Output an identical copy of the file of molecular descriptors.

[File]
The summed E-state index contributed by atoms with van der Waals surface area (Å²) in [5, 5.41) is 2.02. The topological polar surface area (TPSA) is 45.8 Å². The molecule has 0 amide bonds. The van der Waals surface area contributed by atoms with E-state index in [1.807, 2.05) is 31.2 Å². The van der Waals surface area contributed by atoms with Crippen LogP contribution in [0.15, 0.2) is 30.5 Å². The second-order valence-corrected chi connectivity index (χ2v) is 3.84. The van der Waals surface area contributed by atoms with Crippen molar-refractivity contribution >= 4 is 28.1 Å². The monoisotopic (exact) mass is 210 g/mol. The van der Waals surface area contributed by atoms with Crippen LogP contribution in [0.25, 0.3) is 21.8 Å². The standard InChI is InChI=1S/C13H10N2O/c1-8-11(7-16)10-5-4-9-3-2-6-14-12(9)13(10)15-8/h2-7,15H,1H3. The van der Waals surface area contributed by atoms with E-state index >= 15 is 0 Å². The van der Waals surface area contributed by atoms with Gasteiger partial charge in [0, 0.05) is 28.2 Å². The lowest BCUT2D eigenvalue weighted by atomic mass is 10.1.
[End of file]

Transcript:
The summed E-state index contributed by atoms with van der Waals surface area (Å²) in [5, 5.41) is 2.02. The topological polar surface area (TPSA) is 45.8 Å². The molecule has 0 amide bonds. The van der Waals surface area contributed by atoms with E-state index in [1.807, 2.05) is 31.2 Å². The van der Waals surface area contributed by atoms with Crippen LogP contribution in [0.15, 0.2) is 30.5 Å². The second-order valence-corrected chi connectivity index (χ2v) is 3.84. The van der Waals surface area contributed by atoms with Crippen molar-refractivity contribution >= 4 is 28.1 Å². The monoisotopic (exact) mass is 210 g/mol. The van der Waals surface area contributed by atoms with Crippen LogP contribution in [0.25, 0.3) is 21.8 Å². The standard InChI is InChI=1S/C13H10N2O/c1-8-11(7-16)10-5-4-9-3-2-6-14-12(9)13(10)15-8/h2-7,15H,1H3. The van der Waals surface area contributed by atoms with E-state index >= 15 is 0 Å². The van der Waals surface area contributed by atoms with Gasteiger partial charge in [0, 0.05) is 28.2 Å². The lowest BCUT2D eigenvalue weighted by atomic mass is 10.1.